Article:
Yes, indeed. Did you know that every Handel opera has now been commercially recorded? It’s an extraordinary turnaround. But let’s return to your Mozart books…

You’ll be astonished to hear that I’ve just had a royalty cheque from Thames & Hudson for the five Mozart volumes. Grip the sides of your chair. $80,000 dollars, the biggest payout they’ve ever done on music books. Can you believe it?

Well, yes, I do, but I’m envious; my books haven’t produced a fraction of that sort of money!

Neither had mine up to now. And I don’t understand why. I understand what happened. The publishers wanted facts, documentary books, something like Deutsch. They wanted to get away from the myths, because they believed the truth was much more striking than the kind of fiction depicted in Amadeus.

That’s an observation that leads very opportunely to the next point I wanted to make, which is that the one of those books I value particularly highly and consider to have made the most significant contribution to Mozartian literature is Mozart’s Last Year: 1791 (1988).

A lot of people have told me that.


I don’t know why.

They don’t tell you?

They say it is very poignant and that it’s all true.

My own reason for saying it is so significant is precisely related to just that, because no period of Mozart’s life has been more shrouded in myth than that final year and Mozart’s Last Year brilliantly sifts truth from myth.

The Requiem you mean?

Yes, obviously the Requiem, but also the facts surrounding Mozart’s death, his financial situation, his place at that time in the musical world, which was not as neglected as we are often led to believe, the circumstances surrounding the composition of La clemenza di Tito and so on. All these are re-examined and weighed up with the aid of the available documentary evidence.

These are things that people wanted to learn.

The other thing I would personally thank you for in that book is the lengthy defence of Mozart’s wife Constanze, who has so often been shabbily treated by posterity.

Isn’t that a story! People have been so awful about her. They went on and on and on… My God! Such a nice woman!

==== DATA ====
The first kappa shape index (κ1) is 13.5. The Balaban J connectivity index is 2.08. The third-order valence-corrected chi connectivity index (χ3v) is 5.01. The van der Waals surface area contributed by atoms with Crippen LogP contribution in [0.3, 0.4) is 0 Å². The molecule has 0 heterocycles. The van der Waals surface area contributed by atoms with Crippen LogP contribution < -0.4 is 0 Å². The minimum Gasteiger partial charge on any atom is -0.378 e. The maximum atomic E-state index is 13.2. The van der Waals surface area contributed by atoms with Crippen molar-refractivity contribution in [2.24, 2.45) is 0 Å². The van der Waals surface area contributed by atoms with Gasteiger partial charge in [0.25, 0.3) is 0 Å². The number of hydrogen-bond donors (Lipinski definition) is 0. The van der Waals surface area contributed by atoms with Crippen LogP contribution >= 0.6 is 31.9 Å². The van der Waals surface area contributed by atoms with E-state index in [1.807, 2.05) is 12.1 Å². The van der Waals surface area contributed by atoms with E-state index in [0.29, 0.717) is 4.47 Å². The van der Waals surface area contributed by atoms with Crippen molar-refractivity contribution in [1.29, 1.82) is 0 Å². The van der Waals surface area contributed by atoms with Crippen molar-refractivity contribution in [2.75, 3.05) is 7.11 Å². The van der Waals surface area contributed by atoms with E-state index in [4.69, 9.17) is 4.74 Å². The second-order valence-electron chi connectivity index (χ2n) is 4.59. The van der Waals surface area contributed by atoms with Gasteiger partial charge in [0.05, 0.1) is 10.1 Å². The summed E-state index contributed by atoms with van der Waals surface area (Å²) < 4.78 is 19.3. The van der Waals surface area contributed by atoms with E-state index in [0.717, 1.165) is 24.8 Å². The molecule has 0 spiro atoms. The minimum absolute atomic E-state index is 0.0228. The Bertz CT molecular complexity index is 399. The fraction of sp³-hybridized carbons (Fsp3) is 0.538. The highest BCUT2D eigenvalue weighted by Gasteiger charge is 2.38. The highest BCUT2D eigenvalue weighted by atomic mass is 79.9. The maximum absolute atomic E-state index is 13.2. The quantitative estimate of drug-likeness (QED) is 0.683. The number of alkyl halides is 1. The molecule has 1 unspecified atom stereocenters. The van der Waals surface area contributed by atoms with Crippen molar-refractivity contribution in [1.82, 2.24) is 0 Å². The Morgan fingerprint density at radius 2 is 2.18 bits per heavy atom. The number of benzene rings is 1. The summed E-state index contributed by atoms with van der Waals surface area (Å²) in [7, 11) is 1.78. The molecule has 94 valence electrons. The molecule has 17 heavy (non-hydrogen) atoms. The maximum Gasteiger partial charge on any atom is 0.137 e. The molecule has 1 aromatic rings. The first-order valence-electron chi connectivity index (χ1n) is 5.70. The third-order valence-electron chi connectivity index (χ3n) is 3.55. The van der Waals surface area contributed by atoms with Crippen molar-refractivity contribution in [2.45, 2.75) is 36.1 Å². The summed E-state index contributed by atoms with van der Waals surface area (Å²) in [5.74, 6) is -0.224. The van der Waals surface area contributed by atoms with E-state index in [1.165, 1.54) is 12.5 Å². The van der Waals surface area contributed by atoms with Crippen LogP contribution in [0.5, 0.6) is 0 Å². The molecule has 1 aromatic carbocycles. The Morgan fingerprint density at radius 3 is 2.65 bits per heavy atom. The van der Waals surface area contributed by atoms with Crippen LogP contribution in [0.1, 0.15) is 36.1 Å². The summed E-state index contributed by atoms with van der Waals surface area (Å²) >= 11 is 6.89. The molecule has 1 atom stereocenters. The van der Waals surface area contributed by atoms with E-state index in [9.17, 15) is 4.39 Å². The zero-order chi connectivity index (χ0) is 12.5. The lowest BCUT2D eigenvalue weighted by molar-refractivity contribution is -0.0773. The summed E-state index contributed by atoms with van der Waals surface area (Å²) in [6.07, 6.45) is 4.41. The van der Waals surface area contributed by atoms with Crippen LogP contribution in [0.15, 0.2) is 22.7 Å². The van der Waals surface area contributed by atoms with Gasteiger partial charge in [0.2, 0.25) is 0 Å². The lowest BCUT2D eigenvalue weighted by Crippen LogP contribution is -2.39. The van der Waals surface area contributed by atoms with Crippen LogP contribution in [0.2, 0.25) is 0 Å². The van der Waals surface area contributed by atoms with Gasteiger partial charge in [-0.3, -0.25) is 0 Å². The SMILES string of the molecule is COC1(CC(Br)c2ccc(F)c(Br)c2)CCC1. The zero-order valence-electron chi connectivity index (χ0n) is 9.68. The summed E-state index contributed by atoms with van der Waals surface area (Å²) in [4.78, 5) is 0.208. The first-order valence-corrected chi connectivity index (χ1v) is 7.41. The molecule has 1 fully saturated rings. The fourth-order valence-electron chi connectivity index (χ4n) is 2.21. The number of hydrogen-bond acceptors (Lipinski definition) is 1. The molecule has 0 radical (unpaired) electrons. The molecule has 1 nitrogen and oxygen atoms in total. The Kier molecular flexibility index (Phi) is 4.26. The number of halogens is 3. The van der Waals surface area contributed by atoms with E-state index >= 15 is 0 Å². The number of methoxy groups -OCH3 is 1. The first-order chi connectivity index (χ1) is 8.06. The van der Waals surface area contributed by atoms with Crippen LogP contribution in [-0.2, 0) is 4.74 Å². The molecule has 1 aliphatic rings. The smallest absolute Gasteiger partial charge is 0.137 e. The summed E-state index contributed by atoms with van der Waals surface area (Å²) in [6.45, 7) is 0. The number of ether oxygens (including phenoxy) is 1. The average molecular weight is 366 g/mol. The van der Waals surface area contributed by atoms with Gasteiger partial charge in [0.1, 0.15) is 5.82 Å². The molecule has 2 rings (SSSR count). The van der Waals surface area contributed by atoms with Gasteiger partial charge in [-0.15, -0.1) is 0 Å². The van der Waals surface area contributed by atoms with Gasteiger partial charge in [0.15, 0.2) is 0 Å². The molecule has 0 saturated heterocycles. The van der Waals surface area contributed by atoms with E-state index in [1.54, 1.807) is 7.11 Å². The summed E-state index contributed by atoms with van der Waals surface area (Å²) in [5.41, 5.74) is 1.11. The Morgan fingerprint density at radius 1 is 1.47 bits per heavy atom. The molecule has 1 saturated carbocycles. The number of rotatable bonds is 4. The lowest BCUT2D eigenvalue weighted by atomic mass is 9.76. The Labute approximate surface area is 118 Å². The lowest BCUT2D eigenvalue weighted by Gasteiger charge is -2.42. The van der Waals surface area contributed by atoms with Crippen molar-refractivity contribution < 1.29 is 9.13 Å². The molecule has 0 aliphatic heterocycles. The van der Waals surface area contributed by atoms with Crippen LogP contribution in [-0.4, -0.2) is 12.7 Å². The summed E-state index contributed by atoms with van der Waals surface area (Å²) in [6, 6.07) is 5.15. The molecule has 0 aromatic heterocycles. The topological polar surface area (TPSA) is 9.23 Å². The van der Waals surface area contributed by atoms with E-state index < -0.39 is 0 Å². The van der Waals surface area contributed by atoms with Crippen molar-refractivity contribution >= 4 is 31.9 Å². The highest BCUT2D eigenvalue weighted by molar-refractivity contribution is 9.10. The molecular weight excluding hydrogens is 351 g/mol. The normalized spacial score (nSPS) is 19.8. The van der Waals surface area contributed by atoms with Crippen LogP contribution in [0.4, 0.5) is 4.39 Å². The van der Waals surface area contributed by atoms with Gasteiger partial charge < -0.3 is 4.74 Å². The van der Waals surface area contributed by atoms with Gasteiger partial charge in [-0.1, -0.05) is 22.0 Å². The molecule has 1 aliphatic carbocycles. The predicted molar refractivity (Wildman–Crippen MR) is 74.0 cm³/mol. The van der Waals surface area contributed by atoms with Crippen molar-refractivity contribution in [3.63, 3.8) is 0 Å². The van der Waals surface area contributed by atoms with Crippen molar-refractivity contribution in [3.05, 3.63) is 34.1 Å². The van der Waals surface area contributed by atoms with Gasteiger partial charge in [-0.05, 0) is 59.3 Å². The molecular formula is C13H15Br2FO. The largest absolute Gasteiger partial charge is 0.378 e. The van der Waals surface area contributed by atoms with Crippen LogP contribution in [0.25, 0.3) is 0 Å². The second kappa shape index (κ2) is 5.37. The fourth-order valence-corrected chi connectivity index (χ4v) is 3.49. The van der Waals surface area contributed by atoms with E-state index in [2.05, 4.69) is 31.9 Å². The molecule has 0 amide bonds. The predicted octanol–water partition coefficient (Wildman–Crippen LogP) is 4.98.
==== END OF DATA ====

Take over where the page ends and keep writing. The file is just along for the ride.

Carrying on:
And such a capable woman. One only has to learn how she handled her affairs after Mozart’s death to realise that the silly, inconsequential woman of history is just another Mozart myth, an invention.

Let me tell you a new story you won’t know – Haydn conducting the “Coronation” Mass [K317]. Now why would he be doing that at Eisenstadt? He was doing that because his princess [Princess Marie Hermenegeld, the wife of Haydn’s patron Prince Nicolaus Esterházy] had heard the Mass at the coronation in Prague in 1791 and she obviously thought it so marvellous that she asked Haydn to get hold of a copy. So Haydn went to Constanze and asked her for a copy, which he obviously paid for. It was done at Eisenstadt, where it was a huge success.

And what is also interesting is that the “Coronation” Mass was just one of several works of Mozart’s taken to Prague and performed during the coronation festivities by Salieri in his capacity as Viennese court Kapellmeister. Since Salieri was not obliged to perform Mozart, that casts interesting light on his perceived jealousy of Mozart. Perhaps another Mozart myth?

Salieri was actually a big supporter of both Haydn and Mozart. But isn’t that a nice story of Haydn and the “Coronation Mass”?

It is indeed. And did you say this is something that has recently come to light?

It was included in a large book recently published on the Eisenstadt archives, and was not previously known.

Are you still doing any research work yourself? Obviously, I appreciate that it is now impossible for you to travel, but I wonder if you do anything from here?

No, not really. I do a few corrections, that kind of thing. But in effect I’m retired. I’m 81, so I’m allowed to retire.

You’ve certainly found a beautiful house for retirement in this château. How did you come to find it, because you’ve got a record of living in castles, haven’t you?

That’s right. And it’s now reckoned this house is worth ten times what we paid for it, the same as the Italian castle was when I sold it. But I didn’t find this house, it was found for me. After looking at a number of other properties, I came here and fell in love with it, so I had to have it. It’s a big house, and the reason I chose such a big property is that when I was writing the Mozart books there was a team of secretaries to whom I used to dictate or read aloud to every day. If there was anything they didn’t like, I would know straight away.

For H.C. Robbins Landon those days have now ended, yet there is no sense of regret for the loss of what was, simply a wholly justified pride in past achievements and the pleasure of living in a beautiful house surrounded by souvenirs and mementos of those achievements. To talk with him is to be acutely aware of revisiting a slice of musical history spanning nearly 70 years, an era reaching back to a time when, almost unbelievably, his beloved Haydn was little more than a shadowy figure. For the great Haydn’s final, long overdue emergence from the shadows into the sunlight of recognition every music lover owes to Robbins Landon a profound, lasting debt of gratitude. 

This interview first appeared in Goldberg (No. 50/February 2008) and is reproduced by permission.